“No, of course not.” Roger watched his wife warily; she was exhibiting the general symptoms of a large explosive device with an unstable timing mechanism, and he had the distinct feeling that it was dangerous to be in her vicinity.
“That little bitch! I want to just grab her and choke the truth out of her!” Her hand closed convulsively on the neck of the syrup bottle, and he reached to take it from her before she should break it.
“I understand the impulse,” he said, “but on the whole—better not.”
She glared at him, but relinquished the bottle.
“Can’t you do something?” she said.
He’d been asking himself that since he’d heard the news of Malva’s accusation.
“I don’t know,” he said. “But I thought I’d go and talk to the Christies, at least. And if I can get Malva alone, I will.” Thinking of his last tête-à-tête with Malva Christie, though, he had an uneasy feeling that she wouldn’t be easily shaken from her story.
Brianna sat down, scowling at her plate of buckwheat cakes, and began slathering them with butter. Her fury was beginning to give way to rational thought; he could see ideas darting behind her eyes.
“If you can get her to admit that it’s not true,” she said slowly, “that’s good. If not, though—the next best thing is to find out who’s been with her. If some guy will admit in public that he could be the father—that would cast a lot of doubt on her story, at least.”
“True.” Roger poured syrup sparingly over his own cakes, even in the midst of uncertainty and anxiety enjoying the thick dark smell of it and the anticipation of rare sweetness. “Though there would still be those who’d be convinced Jamie’s guilty. Here.”
“I saw her kissing Obadiah Henderson in the woods,” Bree said, accepting the bottle. “Late last fall.” She shuddered fastidiously. “If it was him, no wonder she doesn’t want to say.”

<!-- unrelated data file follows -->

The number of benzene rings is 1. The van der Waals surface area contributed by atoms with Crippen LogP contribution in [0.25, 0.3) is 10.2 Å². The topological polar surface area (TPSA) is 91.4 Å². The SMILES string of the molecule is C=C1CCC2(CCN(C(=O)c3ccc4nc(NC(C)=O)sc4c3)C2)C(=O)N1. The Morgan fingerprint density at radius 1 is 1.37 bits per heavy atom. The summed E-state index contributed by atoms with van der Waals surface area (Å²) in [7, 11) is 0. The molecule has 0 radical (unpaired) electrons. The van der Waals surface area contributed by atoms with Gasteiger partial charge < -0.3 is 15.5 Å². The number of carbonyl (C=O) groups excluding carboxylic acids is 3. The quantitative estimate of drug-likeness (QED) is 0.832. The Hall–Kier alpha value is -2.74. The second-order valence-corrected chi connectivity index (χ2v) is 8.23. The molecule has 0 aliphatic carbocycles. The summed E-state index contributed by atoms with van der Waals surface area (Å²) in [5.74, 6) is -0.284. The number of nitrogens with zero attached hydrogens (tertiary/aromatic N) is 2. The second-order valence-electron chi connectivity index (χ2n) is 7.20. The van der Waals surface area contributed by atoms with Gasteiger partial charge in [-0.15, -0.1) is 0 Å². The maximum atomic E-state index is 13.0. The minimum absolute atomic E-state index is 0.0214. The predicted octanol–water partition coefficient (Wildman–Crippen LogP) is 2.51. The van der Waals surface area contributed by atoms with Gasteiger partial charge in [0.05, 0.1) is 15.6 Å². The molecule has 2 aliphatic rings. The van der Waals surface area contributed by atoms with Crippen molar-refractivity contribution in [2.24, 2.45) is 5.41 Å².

Roger eyed her curiously. He knew Obadiah, who was large and uncouth, but not at all bad looking and not stupid. Some women would consider him a decent match; he had fifteen acres, which he farmed competently, and was a good hunter. He’d never seen Bree so much as speak to the man, though.
“Can you think of anybody else?” she asked, still frowning.
“Well . . . Bobby Higgins,” he replied, still wary. “The Beardsley twins used to eye her now and then, but of course . . .” He had a nasty feeling that this line of inquiry was going to culminate in her adjuring him to go and ask awkward questions of any putative fathers—a process that struck him as likely being both pointless and dangerous.
“Why?” she demanded, cutting viciously into her stack of pancakes. “Why would she do it? Mama’s always been so kind to her!”
“One of two reasons,” Roger replied, and paused for a moment, closing his eyes, the better to savor the decadence of melted butter and velvet-smooth maple syrup on fresh, hot buckwheat. He swallowed, and reluctantly opened his eyes.
“Either the real father is someone she doesn’t want to marry—for whatever reason—or she’s decided to try to get hold of your father’s money or property, by getting him to settle a sum on her or, failing that, on the child.”
“Or both. I mean, she doesn’t want to marry whoever it is, and wants Da’s money—not that he has any.”
“Or both,” he agreed.
They ate in silence for a few minutes, forks scraping on the wooden plates, each absorbed in thought. Jem had spent the night at the Big House; in the wake of Lizzie’s marriage, Roger had suggested that Amy McCallum take over Lizzie’s work as housemaid, and since she and Aidan had moved in, Jem spent even more time over there, finding solace for the loss of Germain in Aidan’s companionship.
“It isn’t true,” she repeated stubbornly. “Da simply wouldn’t . . .” But he saw the faint doubt at the back of her eyes—and a slight glaze of panic at the thought.
“No, he wouldn’t,” he said firmly. “Brianna—you can’t possibly think there’s any truth to it?”
“No, of course not!” But she spoke too loudly, too definitely. He laid down his fork and looked at her levelly.
“What’s the matter? Do ye know something?”
“Nothing.” She chased the last bite of pancake round her plate, speared and ate it.
He made a skeptical sound, and she frowned at the sticky puddle left on her plate. She always poured too much honey or syrup; he, more sparing, always ended with a clean plate.